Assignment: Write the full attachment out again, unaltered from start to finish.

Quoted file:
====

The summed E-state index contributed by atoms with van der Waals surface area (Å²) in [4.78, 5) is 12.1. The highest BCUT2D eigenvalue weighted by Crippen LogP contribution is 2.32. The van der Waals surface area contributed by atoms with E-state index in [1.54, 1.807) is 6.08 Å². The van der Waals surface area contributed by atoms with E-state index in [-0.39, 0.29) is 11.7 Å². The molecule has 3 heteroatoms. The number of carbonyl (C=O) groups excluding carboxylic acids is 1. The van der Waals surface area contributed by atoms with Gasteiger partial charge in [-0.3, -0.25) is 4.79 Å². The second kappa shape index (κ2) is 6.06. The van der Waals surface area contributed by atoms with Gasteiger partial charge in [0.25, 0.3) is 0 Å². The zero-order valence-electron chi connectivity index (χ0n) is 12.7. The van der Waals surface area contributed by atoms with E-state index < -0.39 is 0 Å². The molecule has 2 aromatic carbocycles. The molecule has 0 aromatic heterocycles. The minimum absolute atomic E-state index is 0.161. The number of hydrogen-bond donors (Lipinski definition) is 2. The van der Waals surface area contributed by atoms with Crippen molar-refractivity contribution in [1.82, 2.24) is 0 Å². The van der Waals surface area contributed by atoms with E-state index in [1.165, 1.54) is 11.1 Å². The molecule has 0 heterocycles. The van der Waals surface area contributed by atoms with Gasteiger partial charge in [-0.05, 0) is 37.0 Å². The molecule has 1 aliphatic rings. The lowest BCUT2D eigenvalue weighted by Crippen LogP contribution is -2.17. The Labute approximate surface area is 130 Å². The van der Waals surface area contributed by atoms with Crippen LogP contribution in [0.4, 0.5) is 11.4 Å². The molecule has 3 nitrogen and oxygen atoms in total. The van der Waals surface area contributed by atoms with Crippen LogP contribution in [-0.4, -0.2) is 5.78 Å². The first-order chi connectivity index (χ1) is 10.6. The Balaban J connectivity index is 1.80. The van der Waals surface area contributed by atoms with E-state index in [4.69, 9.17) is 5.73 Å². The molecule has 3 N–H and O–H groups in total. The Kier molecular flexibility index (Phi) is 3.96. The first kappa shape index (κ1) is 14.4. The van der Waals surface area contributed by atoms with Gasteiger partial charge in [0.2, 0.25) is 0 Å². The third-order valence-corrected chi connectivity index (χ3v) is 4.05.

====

The summed E-state index contributed by atoms with van der Waals surface area (Å²) in [4.78, 5) is 12.1. The highest BCUT2D eigenvalue weighted by Crippen LogP contribution is 2.32. The van der Waals surface area contributed by atoms with E-state index in [1.54, 1.807) is 6.08 Å². The van der Waals surface area contributed by atoms with E-state index in [-0.39, 0.29) is 11.7 Å². The molecule has 3 heteroatoms. The number of carbonyl (C=O) groups excluding carboxylic acids is 1. The van der Waals surface area contributed by atoms with Gasteiger partial charge in [-0.3, -0.25) is 4.79 Å². The second kappa shape index (κ2) is 6.06. The van der Waals surface area contributed by atoms with Gasteiger partial charge in [0.25, 0.3) is 0 Å². The zero-order valence-electron chi connectivity index (χ0n) is 12.7. The van der Waals surface area contributed by atoms with E-state index < -0.39 is 0 Å². The molecule has 2 aromatic carbocycles. The molecule has 0 aromatic heterocycles. The minimum absolute atomic E-state index is 0.161. The number of hydrogen-bond donors (Lipinski definition) is 2. The van der Waals surface area contributed by atoms with Crippen molar-refractivity contribution in [1.82, 2.24) is 0 Å². The van der Waals surface area contributed by atoms with E-state index in [1.165, 1.54) is 11.1 Å². The molecule has 0 heterocycles. The van der Waals surface area contributed by atoms with Gasteiger partial charge in [-0.05, 0) is 37.0 Å². The molecule has 1 aliphatic rings. The lowest BCUT2D eigenvalue weighted by Crippen LogP contribution is -2.17. The Labute approximate surface area is 130 Å². The van der Waals surface area contributed by atoms with Crippen LogP contribution in [0.4, 0.5) is 11.4 Å². The molecule has 3 nitrogen and oxygen atoms in total. The van der Waals surface area contributed by atoms with Crippen LogP contribution in [-0.4, -0.2) is 5.78 Å². The first-order chi connectivity index (χ1) is 10.6. The Balaban J connectivity index is 1.80. The van der Waals surface area contributed by atoms with E-state index in [4.69, 9.17) is 5.73 Å². The molecule has 3 N–H and O–H groups in total. The Kier molecular flexibility index (Phi) is 3.96. The first kappa shape index (κ1) is 14.4. The van der Waals surface area contributed by atoms with Gasteiger partial charge in [0.2, 0.25) is 0 Å². The third-order valence-corrected chi connectivity index (χ3v) is 4.05.